Vringo (VRNG) is suing Google (GOOG) for search patent infringement. We are currently awaiting a verdict. I believe the patents Vringo is suing for are bogus. However, I am not an authority on patent law, and my opinion disagrees with a top authority's. So I am wrong.
Daniel Ravicher has an outstanding reputation as a patent law professor/advocate. His judgment should be deferred to. Although he has disclosed a short position in Vringo, he believes a jury will most likely recognize the patents, and has assigned the lawsuit an expected value of $60MM.
Fundamentally, I don't understand how a $60MM win justifies a short position. Vringo's enterprise value trades around $100MM. So Ravicher's short thesis implies an underwhelming multiple.
The case against Google may be Vringo's once-in-a-lifetime case, but Google is also one of the most vigorous litigators in IP. We're talking about a company that puts copyrighted content on YouTube and Google Books and often gets away with it. Virtually all defendants will be easier for Vringo's top-notch litigators.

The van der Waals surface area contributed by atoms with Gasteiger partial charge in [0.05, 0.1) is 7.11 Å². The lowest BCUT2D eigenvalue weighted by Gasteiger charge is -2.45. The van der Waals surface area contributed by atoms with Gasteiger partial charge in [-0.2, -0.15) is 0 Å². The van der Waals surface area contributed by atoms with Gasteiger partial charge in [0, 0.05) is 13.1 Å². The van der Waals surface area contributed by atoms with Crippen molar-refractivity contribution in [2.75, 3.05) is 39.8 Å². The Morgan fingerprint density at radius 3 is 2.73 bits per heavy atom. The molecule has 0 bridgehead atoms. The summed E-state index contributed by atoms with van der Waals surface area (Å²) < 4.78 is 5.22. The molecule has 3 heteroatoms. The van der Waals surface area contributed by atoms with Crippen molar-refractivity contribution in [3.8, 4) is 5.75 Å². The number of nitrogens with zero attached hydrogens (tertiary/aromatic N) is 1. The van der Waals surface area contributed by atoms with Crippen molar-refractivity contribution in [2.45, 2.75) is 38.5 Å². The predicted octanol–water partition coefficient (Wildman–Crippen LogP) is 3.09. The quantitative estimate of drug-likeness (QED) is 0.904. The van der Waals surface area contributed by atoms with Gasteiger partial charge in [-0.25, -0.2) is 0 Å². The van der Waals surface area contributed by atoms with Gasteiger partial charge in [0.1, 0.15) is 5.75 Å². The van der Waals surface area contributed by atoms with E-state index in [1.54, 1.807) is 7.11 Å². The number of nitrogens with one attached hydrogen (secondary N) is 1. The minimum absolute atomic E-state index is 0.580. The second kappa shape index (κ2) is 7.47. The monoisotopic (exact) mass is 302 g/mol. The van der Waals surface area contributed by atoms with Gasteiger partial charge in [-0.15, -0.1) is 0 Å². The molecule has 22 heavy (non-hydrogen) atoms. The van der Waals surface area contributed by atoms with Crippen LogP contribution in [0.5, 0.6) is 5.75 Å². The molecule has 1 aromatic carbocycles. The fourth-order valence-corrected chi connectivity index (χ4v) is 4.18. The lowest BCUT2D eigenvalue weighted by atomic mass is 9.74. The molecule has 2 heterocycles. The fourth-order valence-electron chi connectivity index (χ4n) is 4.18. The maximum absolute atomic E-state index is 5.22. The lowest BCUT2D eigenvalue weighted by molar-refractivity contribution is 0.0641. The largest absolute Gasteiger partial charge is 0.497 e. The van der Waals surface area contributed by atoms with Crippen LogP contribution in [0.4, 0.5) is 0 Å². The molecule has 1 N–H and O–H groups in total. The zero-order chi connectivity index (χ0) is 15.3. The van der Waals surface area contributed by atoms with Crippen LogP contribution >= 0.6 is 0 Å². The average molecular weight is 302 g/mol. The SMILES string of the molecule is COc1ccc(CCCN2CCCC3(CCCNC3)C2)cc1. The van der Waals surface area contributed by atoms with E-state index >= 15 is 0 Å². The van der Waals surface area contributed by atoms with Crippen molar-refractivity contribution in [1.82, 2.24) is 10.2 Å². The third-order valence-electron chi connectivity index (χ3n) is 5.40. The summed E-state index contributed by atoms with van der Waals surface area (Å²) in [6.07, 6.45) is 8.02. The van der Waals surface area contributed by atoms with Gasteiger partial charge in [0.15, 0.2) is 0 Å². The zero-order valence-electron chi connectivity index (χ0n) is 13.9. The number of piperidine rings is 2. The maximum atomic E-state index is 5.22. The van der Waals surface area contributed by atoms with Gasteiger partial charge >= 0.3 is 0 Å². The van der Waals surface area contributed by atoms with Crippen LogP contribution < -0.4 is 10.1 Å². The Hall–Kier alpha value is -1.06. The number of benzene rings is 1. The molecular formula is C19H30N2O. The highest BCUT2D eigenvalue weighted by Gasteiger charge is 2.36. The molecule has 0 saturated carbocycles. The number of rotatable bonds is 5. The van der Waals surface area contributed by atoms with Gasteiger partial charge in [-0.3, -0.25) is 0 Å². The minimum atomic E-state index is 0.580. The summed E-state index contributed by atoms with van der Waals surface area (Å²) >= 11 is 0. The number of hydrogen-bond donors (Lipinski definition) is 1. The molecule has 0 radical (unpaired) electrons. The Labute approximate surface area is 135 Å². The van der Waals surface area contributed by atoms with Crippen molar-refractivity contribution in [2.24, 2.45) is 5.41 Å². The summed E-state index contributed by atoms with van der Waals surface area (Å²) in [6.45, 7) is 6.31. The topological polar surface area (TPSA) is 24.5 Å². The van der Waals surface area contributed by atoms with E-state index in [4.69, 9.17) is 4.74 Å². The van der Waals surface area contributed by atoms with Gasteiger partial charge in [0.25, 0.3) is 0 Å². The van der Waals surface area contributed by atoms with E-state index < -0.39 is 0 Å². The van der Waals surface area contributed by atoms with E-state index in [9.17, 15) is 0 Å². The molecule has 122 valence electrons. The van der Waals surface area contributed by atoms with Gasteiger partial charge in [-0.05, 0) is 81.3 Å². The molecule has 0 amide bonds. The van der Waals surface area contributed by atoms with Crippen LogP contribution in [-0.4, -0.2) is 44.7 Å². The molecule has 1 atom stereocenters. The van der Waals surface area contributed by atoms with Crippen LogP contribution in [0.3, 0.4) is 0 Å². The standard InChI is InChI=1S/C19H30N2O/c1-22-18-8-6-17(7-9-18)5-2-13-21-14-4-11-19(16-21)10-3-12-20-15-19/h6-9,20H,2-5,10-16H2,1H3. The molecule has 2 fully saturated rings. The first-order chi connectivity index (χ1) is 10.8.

What $60MM says here is Vringo can pursue multiple smaller cases. It raised a similar amount when the stock traded at $5. So Ravicher's calculations say Vringo should have plenty of money to acquire patents and flip them through litigation. This is what patent trolls do, and Vringo is the best of them.
To quote Argo, "If you want to sell a fake idea, get the media to sell it for you". It remains to be seen if a $5 valuation was a fake idea, but investment media sold it convincingly in a flood of euphoric articles. A black-swan laches ruling transformed euphoria into depression. With depression comes perfectionism. Professor Ravicher made a bull case for Vringo, but still held a short position.
When the market loses touch with fundamentals, alpha is hidden in plain view. In the long term, I do have doubts about the sustainability of patent trolling. But that's on a different time scale. I hate to say it, but Vringo is now a buy.